Did You Finish Your Spin?

Today’s the Day!

On the 1st August 2018, we announced Classic Club Spin #18, challenging you to read book 9 on your CC Spin list by 31st August.

Did you read your book? Did you write about it, or not?

Book The End

What’s Next?

  • In the comments below, tell us what book you read, and what you thought of it?
  • Feel free to add a link to your review, here, on twitter and/or fb.
  • Also add your link to the ‘Reviews by Members’ in the tab at the top of the page.
  • Your new moderators are keen for suggestions about how often and how many spins we should have each year. Did you like the linky in the sign up spin post or not? Please let us know your thoughts below.
  • Take a moment to see what everyone else has been reading.
  • Tick/strikeout/cross off that book from your Classics Club List – congratulations!

As always, the prize is the reading experience. 

We hope you enjoyed it.

Twitter hashtag: #ccspin  #ccwhatimreading

Calendar alert: #ccspin 19 is scheduled for the end of November.

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43 thoughts on “Did You Finish Your Spin?

  1. I finished but two days late! I read Atlas Shrugged by Ayn Rand and what a book. 1,069 pages, DONE! While I enjoyed it a lot, it has become quite apparent how strongly adverse some people are to this book. I haven’t gotten to a review yet because this book takes some absorbing. But it should be up within the next week.

    Liked by 1 person

  2. I finished The Call of the Wild by Jack London! It wasn’t a part of any other challenges, but it was definitely an nice, easy read. Minus the graphic descriptions. Thoughts can be found here: https://mounttoberead.blogspot.com/2018/08/the-call-of-wild-by-jack-london.html

    Re: spins, I like the idea of maybe one spin a quarter with two months to finish a book. There are some books on my list that I know I wouldn’t be able to finish in the one month allowance we had this time, and so I intentionally left them off the list.

    Liked by 3 people

    1. Oh, and I meant to add – if possible I’d like longer for the spin. Four weeks is pretty tight to read a chunky classic (fortunately mine this time was short) and review it when we all have commitments in terms of review books, life, and so on. I’d prefer two months…

      Liked by 4 people

  3. Feeling like a slacker. About 200 pages to go with 1984 by George Orwell and definitely not going to finish in time. Probably sometime this weekend, though, so close enough. It’s intense reading this while we in the U.S. are living it in real time.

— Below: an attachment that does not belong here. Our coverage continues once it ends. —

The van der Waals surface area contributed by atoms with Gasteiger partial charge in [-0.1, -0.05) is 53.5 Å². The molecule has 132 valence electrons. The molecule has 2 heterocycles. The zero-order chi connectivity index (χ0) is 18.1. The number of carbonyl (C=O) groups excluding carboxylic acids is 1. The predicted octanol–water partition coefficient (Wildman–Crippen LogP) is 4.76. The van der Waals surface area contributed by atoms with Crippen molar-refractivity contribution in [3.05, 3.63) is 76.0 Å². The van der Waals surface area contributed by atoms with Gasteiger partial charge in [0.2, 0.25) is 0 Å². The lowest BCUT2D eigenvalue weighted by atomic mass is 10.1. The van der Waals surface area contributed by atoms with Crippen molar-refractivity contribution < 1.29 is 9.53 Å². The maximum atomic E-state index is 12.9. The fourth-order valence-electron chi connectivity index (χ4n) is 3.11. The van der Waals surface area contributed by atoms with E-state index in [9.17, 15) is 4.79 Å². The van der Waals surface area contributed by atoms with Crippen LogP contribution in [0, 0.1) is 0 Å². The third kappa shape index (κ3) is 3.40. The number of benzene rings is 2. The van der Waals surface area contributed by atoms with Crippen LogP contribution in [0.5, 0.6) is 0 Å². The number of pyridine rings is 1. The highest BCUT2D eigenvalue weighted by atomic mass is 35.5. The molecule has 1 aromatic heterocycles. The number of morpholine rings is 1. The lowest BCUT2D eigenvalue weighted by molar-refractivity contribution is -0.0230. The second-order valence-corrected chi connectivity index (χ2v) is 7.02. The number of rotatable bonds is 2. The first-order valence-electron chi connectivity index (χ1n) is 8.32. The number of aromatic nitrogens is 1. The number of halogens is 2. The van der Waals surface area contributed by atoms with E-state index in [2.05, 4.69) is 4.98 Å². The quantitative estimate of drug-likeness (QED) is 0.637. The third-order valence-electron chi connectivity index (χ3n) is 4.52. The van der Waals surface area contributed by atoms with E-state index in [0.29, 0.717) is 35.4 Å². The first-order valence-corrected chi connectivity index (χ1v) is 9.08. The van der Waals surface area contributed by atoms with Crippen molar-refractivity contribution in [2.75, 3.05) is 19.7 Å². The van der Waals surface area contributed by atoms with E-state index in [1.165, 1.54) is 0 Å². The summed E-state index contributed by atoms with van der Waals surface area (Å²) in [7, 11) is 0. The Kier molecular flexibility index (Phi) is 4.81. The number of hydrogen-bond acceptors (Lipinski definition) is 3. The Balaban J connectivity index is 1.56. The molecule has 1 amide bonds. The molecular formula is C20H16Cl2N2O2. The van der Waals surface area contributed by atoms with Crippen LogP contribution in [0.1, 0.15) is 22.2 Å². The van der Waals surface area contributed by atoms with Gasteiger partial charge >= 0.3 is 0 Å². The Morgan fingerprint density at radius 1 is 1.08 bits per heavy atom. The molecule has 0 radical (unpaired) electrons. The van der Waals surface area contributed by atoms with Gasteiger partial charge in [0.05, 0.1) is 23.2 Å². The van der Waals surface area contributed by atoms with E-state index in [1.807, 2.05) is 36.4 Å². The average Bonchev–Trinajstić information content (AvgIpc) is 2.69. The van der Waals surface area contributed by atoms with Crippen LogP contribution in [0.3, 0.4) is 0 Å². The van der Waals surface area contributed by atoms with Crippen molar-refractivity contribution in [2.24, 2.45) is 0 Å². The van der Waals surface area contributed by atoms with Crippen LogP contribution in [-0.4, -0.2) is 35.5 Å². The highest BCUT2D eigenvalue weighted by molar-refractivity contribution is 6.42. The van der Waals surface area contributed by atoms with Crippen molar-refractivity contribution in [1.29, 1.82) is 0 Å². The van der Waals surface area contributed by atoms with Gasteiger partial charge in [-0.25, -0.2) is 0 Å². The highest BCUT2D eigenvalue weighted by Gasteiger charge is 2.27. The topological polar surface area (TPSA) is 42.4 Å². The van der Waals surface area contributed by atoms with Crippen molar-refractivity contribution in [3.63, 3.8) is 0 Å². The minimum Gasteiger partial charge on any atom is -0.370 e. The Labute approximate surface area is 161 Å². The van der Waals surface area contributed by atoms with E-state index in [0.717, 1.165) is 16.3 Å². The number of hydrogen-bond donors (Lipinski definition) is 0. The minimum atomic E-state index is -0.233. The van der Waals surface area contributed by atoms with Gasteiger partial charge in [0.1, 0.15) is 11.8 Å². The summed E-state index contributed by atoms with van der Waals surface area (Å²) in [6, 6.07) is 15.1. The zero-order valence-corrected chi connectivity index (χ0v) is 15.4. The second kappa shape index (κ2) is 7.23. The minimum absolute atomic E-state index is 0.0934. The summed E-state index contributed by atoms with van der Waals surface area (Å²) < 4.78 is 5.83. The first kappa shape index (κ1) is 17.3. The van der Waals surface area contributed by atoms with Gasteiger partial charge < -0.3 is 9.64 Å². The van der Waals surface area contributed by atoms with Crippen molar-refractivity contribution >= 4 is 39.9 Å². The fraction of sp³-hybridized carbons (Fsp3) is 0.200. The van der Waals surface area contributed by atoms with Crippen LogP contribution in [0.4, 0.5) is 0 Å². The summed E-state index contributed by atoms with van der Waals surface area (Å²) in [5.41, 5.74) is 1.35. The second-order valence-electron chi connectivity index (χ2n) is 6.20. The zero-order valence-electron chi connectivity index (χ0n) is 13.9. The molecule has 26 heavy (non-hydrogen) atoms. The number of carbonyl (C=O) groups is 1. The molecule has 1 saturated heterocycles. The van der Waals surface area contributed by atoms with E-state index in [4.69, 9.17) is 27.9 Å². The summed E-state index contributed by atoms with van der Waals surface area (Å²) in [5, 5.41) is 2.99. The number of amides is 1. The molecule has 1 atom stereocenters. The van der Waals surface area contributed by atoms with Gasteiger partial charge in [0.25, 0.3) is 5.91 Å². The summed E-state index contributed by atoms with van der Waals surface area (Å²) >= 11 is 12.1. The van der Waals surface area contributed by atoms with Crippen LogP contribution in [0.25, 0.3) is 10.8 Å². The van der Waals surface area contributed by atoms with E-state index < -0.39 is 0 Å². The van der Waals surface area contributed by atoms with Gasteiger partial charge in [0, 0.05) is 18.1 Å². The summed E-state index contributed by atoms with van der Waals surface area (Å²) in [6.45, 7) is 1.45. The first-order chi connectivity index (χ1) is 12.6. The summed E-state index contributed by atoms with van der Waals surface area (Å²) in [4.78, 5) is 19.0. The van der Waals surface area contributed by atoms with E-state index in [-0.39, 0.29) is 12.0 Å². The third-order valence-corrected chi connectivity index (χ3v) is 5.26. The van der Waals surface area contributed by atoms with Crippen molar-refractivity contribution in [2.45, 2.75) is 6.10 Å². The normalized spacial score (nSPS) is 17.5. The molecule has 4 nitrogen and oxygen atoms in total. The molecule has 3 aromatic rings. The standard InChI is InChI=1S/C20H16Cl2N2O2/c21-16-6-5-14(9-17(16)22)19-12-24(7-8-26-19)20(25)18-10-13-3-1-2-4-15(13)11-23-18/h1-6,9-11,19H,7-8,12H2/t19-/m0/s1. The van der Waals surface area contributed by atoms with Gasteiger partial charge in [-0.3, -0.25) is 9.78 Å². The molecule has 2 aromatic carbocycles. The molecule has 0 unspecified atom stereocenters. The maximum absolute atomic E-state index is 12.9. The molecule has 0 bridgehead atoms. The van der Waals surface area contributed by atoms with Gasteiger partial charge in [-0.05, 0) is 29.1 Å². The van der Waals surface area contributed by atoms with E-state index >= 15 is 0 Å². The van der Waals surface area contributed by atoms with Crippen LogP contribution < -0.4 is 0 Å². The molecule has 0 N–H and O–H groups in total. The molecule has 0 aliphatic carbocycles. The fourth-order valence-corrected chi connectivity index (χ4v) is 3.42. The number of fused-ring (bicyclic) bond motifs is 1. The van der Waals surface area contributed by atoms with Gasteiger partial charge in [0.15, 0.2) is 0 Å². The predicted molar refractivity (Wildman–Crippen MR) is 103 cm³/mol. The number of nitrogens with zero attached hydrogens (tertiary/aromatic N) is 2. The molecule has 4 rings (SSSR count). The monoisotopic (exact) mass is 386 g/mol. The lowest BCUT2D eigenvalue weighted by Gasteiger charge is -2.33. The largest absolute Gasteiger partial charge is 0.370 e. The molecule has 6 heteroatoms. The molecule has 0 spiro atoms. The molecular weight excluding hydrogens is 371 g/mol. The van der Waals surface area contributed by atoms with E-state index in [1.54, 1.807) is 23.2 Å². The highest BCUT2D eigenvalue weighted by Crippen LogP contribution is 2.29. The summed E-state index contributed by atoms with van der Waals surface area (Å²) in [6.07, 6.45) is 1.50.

Quarterly spins would be my preference, and with a slightly longer read time (maybe 6-8 weeks instead of a month).

    Thanks for organizing — always a fun event! — and thanks to all the new mods keeping the Classics Club alive for us.

    Liked by 3 people

    1. 1984 is a big challenge at any time, Mr Books reread it earlier in the year & he marvelled at how prescient Orwell was as well as how many of his phrases have now moved into our daily lives.

      Liked by 1 person

  4. I am still wandering around in the weeds of The Name of the Rose by Umberto Eco. I am about 55% finished but not sure what I’ve actually learned. It is about the arcane Papal history and supposedly a murder mystery in a monastery. But, egads, the details… so many details. This one may become a DNF. We’ll see if I can make it through it in the near future or if I abandon it.

    I suggest SPINS 4 times a year with a published schedule: 6 weeks on, 6 weeks off year round.

    Liked by 1 person

    1. Sounds like a tough read for you this spin…which scares me a little, as I have this one on my TBR pile too! One review I once read suggested watching the movie BEFORE reading the book as it actually helped.

      Also found this: “Here’s the background I wish I’d had before I started reading. The Name of the Rose pivots on a doctrine known as evangelical (or apostolic) poverty, which was particularly divisive in the 14th century and which calls for Christians to live without holding any property. The belief stems from Luke 10, in which Jesus sends his 70 disciples on a mission without any supplies: “Go away; lo, I send you forth as lambs in the midst of wolves; carry no bag, no scrip, nor sandals.” Thus a small subset of Catholics began to equate not having any property with being holy. For obvious reasons this idea appealed to the impoverished masses, who had a head start on not owning anything, and the movement picked up steam. In the early 14th century, Pope John XXII made every attempt to block its progression, in fear that it would cast a negative light on the Church and ultimately threaten its wealth and land ownership, and the widespread control they offered. He condemned it as heretical in 1323 but that didn’t stop the Spiritual Franciscans, so named for their devotion to Saint Francis of Assisi, from continuing to live by this contentious doctrine. The Spiritual Franciscans were supported by Louis IV, then king of the Romans and of Italy, and led by Michael of Cesena. In 1327, Pope John would summon Michael to Avignon to answer for his order’s “heretical” behavior, an event that would lead to Michael’s excommunication.

      So where does The Name of the Rose fit in? Eco’s story takes place just before Michael’s arrival in Avignon, somewhere along his journey through Italy, in an abbey tucked into the mountains. Here, the story goes, Michael and his order would stop to meet with some of the pope’s men so that they might resolve their differences peacefully and privately.”
      View story at Medium.com

      Liked by 1 person

    1. Thanks for your thoughts Cathy. I was hoping that my ‘next spin – end of Nov’ comment would be enough help to those who like to plan ahead as well as those like yourself, who like the element of chance & surprise 🙂

      Liked by 2 people

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